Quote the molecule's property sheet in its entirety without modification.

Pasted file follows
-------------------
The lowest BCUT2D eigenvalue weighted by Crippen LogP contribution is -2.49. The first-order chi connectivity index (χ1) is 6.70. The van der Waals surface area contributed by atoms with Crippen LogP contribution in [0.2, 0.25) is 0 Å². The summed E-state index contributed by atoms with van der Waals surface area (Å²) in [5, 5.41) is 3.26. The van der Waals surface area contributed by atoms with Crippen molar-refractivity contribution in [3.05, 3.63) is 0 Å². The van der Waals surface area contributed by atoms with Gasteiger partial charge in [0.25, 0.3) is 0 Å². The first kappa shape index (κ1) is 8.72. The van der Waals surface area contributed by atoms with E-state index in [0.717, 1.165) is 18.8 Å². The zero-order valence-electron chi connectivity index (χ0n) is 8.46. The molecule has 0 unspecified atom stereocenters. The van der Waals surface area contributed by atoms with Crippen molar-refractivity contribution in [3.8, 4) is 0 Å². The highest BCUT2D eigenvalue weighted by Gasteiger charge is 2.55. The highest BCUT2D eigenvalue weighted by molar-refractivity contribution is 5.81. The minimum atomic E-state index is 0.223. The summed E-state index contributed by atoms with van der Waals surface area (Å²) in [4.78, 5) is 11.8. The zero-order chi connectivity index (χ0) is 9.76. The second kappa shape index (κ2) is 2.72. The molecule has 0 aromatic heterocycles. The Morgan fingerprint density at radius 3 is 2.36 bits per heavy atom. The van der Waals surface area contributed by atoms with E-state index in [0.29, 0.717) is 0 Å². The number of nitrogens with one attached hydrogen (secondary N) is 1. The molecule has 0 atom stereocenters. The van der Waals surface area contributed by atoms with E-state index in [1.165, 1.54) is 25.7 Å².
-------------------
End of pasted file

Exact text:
The lowest BCUT2D eigenvalue weighted by Crippen LogP contribution is -2.49. The first-order chi connectivity index (χ1) is 6.70. The van der Waals surface area contributed by atoms with Crippen LogP contribution in [0.2, 0.25) is 0 Å². The summed E-state index contributed by atoms with van der Waals surface area (Å²) in [5, 5.41) is 3.26. The van der Waals surface area contributed by atoms with Crippen molar-refractivity contribution in [3.05, 3.63) is 0 Å². The van der Waals surface area contributed by atoms with Gasteiger partial charge in [0.25, 0.3) is 0 Å². The first kappa shape index (κ1) is 8.72. The van der Waals surface area contributed by atoms with E-state index in [0.717, 1.165) is 18.8 Å². The zero-order valence-electron chi connectivity index (χ0n) is 8.46. The molecule has 0 unspecified atom stereocenters. The van der Waals surface area contributed by atoms with Crippen molar-refractivity contribution in [3.8, 4) is 0 Å². The highest BCUT2D eigenvalue weighted by Gasteiger charge is 2.55. The highest BCUT2D eigenvalue weighted by molar-refractivity contribution is 5.81. The minimum atomic E-state index is 0.223. The summed E-state index contributed by atoms with van der Waals surface area (Å²) in [4.78, 5) is 11.8. The zero-order chi connectivity index (χ0) is 9.76. The second kappa shape index (κ2) is 2.72. The molecule has 0 aromatic heterocycles. The Morgan fingerprint density at radius 3 is 2.36 bits per heavy atom. The van der Waals surface area contributed by atoms with E-state index in [0.29, 0.717) is 0 Å². The number of nitrogens with one attached hydrogen (secondary N) is 1. The molecule has 0 atom stereocenters. The van der Waals surface area contributed by atoms with E-state index in [1.165, 1.54) is 25.7 Å².